They can also be used as a kind of social proof. It’s where you can illustrate to your readership, viewership, or listenership the solutions that your company has — and how they’re working for other people like them. 

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Among the three types of content, this is the most sought-after. Everybody knows that audiences love case studies. While a bylined article is a monologue and an interview is a dialogue, a case study is something that will appeal to people who are looking for solutions for problems that they’re trying to solve. 

A case study can be an article with 500 to 1,000 words. It can also be in video format. But whichever it is, it should include the problem that needs to be solved, the obstacles that your company was facing in solving these problems, and the solution — how you found it and implemented it. It also covers the challenges that you’ve faced while managing the implementation of the solution as well as the outcome. 

Good case studies are appealing, especially if they’re supported by images and quotes from people who have been impacted by the solution (e.g. the installation of new software). 

Why Not Only Do Interviews?

When we were talking to the Chinese company that I’ve mentioned earlier, they discussed their work in America. They said that they just want to do interviews every month. They’re neither interested in bylined articles nor in case studies. In fact, they weren’t even aware of these two types of content. The problem with just trying to get interviews is that they won’t give the company enough media coverage.

In China, there are quite a lot of journalists who are getting paid to attend an interview. However, in Europe and America, this is not the case. If you suggest a monetary payment, the journalist will reject your overtures. This shows that there just aren’t enough journalists to interview everybody that wants to be interviewed.

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Another issue is that the media won’t run an interview with the same company every month. They will always need to give breathing space between one interview and the next. This could be six to 12 months; it could be longer than that. You have to be realistic about how frequently the media will be able to run your story. They have to be balanced and they can’t appear to have a favourite vendor or supplier. From a commercial point of view, keep in mind that a publisher won’t also want to give one company too much air time — they want everybody else in the industry to have equal exposure. 

In reality, what happens is that companies compete with others just to have that air time or that page or that podcast audience. This makes for a more compelling watching, reading, or listening experience. Commercially, this is also where magazines, broadcasters, and publishers come and ask you to advertise on their website, to buy mailings list and subscriptions from them, to attend an event, or to sponsor a speaking opportunity. 

How a PR Agency Can help

It’s important to remember that the media are a business. And they have different ways of accepting your information. 

A bylined article is great. They love a piece with 800 to 1,000 words with your picture, addressing something topical that’s going to be relevant to about two-thirds of their audience. An interview, on the other hand, is where they engage with you and get a better understanding of who you are as you build that personality. Meanwhile, a case study is a way for them to know what you do to impact people who are their listeners, viewers, or readers.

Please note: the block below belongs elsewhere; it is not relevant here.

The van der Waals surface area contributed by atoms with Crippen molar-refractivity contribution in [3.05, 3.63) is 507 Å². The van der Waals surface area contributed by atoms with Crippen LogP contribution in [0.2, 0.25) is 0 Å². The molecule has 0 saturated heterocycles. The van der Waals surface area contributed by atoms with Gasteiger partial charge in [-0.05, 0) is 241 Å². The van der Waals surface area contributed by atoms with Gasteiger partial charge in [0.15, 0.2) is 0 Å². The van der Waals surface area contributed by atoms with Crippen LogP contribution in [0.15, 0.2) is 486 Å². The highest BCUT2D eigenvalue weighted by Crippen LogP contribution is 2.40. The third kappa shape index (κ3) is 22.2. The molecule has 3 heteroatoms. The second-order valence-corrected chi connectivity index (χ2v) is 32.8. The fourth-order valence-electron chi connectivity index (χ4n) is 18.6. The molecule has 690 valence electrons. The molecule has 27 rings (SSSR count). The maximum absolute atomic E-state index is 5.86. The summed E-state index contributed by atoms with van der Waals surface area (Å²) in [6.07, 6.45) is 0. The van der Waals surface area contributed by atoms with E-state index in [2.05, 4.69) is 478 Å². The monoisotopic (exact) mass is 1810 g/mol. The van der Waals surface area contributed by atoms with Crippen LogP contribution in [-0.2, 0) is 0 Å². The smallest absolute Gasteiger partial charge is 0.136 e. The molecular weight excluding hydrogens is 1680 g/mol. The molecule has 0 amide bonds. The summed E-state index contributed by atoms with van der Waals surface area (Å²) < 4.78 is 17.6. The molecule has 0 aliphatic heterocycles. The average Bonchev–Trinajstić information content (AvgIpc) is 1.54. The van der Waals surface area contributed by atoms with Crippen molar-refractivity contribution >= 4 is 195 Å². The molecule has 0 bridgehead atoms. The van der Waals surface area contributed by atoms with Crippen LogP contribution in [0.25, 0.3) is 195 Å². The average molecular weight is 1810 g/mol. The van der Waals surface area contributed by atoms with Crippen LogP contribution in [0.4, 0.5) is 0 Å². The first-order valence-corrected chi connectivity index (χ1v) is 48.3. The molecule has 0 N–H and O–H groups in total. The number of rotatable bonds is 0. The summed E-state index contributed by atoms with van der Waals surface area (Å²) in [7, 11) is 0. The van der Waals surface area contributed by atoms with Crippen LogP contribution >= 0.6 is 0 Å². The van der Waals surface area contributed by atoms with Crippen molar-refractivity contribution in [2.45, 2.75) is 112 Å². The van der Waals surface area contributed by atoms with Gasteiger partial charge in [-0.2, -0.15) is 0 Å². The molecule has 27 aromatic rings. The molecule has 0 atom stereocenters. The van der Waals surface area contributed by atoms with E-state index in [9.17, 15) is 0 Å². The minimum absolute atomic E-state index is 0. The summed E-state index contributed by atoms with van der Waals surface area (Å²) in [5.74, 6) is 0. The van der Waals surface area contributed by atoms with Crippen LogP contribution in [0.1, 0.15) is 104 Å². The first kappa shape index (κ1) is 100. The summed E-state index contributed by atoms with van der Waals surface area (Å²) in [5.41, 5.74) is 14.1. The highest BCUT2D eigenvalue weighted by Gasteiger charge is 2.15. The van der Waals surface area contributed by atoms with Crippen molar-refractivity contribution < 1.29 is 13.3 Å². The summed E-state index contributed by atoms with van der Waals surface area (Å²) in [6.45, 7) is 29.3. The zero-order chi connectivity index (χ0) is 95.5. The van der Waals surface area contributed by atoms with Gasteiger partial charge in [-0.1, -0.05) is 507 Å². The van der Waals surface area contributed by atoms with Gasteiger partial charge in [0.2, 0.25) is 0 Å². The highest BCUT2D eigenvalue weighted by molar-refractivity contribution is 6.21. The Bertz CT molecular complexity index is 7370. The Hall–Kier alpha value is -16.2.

The PR or consultancy firm that you’re working with should guide you as to which of these three tools you should use, when, and with which media. Take note that some media prefer case studies, some prefer interviews, and some like bylined articles. Some have a difference of opinion, depending on the season. For example, before trade shows, people love to have interviews because everyone’s getting ready to participate in the event. They also want to build personalities around this gathering. 

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But what’s important is to use a balance in your communications. You can follow our idea of the Active Communications Index (ACI), which is your content times your channels times your consistency. Basically, ACI emphasises that there’s no point in going to the media with one article or for one interview and then nothing for the next three to six months. The key to successful communications in terms of brand- and reputation-building is to do the work consistently month in and month out — the same way with what you do in a social setting or any other relationship. 

Wrapping Up

The bylined article, the interview, and the case study are just three different formats in which you can address the media — be it print, radio, TV, or podcasts — and get your content across.

If you’re struggling with how you can convey your message, think about the information that you have and how it can be formatted into a case study. If you’ve a particular topic in mind, it can also be a bylined article showing thought leadership. If there’s an event and you need to explain that to your audience, you can also have an interview. 

All of these are possible. And it all comes down to your need to go out and find out from the media in advance what they and their audience are interested in. Seek first to understand what they are interested in and then share what you can bring to their audience. This will be the most successful way of getting yourself some great coverage over time.

If you need help with PR, you can drop me a line at jim@eastwestpr.com and I’d be more than happy to help you with your needs on getting your company noticed. 

This article is based on a transcript from my podcast The UnNoticed Entrepreneur, you can listen here.

Cover image Daniele Franchi on Unsplash.